The Court could, in no event, we are convinced, order any one to certify the respondent had 633 hours of overtime for which he could be paid or that any one should pay him therefor in money. While, prior to 1944, there were rules and regulations of the department whereby one working overtime could be compensated therefor by taking time off thereafter in addition to his regular time off, no provision has been called to our attention, and we can find none, which permitted payment in money for overtime. As above indicated, such was not provided for until the addition of Section 35.5 1/212 to the Charter, and which was put into operation as of July 1, 1944, and this was the first authority the City had to make such payments. Respondent's position in this regard is, ‘There is no section of the Charter * * * which forbids the payment of cash overtime for extra duty performed.’ Of course, the real question is, Is there anything in the Charter or other law which permitted such payment? In this respect he contends that the Police Commission had the authority to authorize cash payment for overtime under its power to adopt rules ‘for the conduct of its affairs, for the distribution and performance of its business, for the conduct and government of its officers and employees * * *’ We think this provision does not give the Commission authority to fix salaries of police officers or increase their salaries which have theretofore been specifically fixed by Charter. Such was done, so far as the respondent is concerned in Section 35 of the Charter. Any attempt of the Commission to increase this would be an act inconsistent with such Charter provision and therefore void. Bruce v. Civil Service Board, 6 Cal.App.2d 633, 637, 45 P.2d 419; Viner v. Civil Service Comm., 59 Cal.App.2d 458, 465, 139 P.2d 88.

The rule is well established that, ‘The fact that normal hours of work are established and compensating time off is provided for work beyond those hours does not, of itself, give the employee a right to payment for overtime.’ Martin v. Henderson, 40 Cal.2d 583, 590, 255 P.2d 416, 420. And in the absence of either a valid contract or statute, there is no basis for a recovery by respondent. His annual salary was payment in full for all of his services, without regard to the number of hours which he worked. Treu v. Kirkwood, 42 Cal.2d 602, 268 P.2d 482. And in addition to there being no statute or contract authorizing recovery of overtime, there was, indeed, no order or rule of the Police Department which purported to do so.

We also find no escape from the conclusion that, since respondent did not take his extra hours of duty during the calendar year in which it was performed, he could not thereafter claim credit therefor. Section 402 of Police Rules and Regulations, enacted pursuant to Charter authority, at all times read as follows:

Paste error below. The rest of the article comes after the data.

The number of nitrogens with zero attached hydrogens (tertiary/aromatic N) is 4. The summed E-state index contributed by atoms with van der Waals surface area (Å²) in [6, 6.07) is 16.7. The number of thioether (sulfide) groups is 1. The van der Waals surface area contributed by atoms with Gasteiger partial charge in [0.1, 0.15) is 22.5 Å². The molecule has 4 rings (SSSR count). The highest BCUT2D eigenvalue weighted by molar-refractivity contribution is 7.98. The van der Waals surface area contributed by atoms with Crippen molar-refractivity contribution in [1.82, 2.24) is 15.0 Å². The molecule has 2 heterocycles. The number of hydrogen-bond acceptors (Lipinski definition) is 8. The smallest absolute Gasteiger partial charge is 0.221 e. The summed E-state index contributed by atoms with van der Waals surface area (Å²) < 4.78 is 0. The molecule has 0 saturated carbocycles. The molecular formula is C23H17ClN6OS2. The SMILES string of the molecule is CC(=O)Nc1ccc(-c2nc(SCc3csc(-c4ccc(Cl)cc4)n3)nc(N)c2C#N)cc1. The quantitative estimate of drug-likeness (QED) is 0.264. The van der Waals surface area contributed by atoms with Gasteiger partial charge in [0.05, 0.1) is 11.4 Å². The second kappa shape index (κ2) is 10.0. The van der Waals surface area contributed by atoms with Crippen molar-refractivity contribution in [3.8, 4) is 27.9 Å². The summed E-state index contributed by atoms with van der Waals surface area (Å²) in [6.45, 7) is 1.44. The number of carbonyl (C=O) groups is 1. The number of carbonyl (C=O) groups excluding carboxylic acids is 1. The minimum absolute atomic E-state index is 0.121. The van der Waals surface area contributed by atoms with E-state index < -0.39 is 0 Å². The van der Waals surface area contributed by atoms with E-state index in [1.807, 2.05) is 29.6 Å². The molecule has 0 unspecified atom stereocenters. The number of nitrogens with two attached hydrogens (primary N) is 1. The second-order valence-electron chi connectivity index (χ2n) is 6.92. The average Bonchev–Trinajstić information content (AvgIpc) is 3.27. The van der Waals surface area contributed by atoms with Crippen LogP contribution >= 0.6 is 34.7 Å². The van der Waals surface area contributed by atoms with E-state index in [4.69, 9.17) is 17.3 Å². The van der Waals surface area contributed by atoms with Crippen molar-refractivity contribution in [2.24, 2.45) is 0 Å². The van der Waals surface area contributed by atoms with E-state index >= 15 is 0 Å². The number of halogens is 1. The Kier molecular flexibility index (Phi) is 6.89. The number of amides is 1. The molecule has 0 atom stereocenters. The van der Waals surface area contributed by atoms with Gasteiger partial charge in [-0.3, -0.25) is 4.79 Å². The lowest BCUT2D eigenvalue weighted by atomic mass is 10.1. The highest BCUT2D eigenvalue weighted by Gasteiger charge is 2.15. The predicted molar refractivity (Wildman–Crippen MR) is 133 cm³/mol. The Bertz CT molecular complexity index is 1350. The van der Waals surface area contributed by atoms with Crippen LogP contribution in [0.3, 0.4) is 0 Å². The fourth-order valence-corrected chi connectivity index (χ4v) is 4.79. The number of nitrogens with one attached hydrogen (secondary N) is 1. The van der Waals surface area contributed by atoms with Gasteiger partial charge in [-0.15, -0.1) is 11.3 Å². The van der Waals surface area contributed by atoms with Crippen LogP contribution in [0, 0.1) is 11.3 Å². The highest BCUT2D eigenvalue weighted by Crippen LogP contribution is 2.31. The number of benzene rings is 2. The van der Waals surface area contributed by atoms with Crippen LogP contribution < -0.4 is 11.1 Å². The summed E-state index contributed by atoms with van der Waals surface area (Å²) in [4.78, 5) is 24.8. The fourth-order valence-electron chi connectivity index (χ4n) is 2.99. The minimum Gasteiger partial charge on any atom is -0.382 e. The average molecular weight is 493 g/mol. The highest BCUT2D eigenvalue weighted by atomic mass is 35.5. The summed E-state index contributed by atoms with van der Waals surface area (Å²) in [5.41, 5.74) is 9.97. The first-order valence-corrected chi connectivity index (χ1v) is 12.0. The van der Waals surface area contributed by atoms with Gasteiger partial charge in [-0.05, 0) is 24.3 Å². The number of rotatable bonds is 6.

‘402. Unless otherwise ordered by the commanding officer, and extra duty shall be taken by members of his command during the calendar year in which said extra duty has been performed.’

There is no evidence, and it is so conceded, that respondent's commanding officer at any time ‘otherwise ordered’, except that respondent attempts to take advantage of the presumption that ‘official duty has been regularly performed’. The difficulty with this claim is Section 402, supra, does not require the commanding officer to do anything and therefore there is no official duty to assume he performed in regard thereto. We know of no authority which would justify a holding that the mere fact the complete record of respondent's overtime was kept, gives rise to a presumption that the commanding officer made any order waiving the time limit provided for in the section. Keeping complete records of overtime, and using such overtime credit, constitutes two separate and distinct things.

There is nothing in the record to show that if respondent had used up his overtime each year no further records would have been kept thereof and such would have been ‘wiped out’ as appellants express it. Not having used his overtime when he should have, under the evidence submitted it must be held he waived it. No overtime accrued for the last calendar year worked.

We think it only fair to state that this case was decided by the lower court largely upon the authority of certain cases then existing which had been decided by the District Courts of Appeal, but which since have been reversed and disapproved by the Supreme Court. See Martin v. Henderson, supra, 40 Cal.2d 583, 587, 255 P.2d 416; Jarvis v. Henderson, 40 Cal.2d 600, 604, 255 P.2d 426.

The foregoing is sufficient to show the judgment must be reversed, and it is so ordered.

GIBSON, Justice pro tem.

NOURSE, P. J., and DOOLING, J., concur.

Copied to clipboard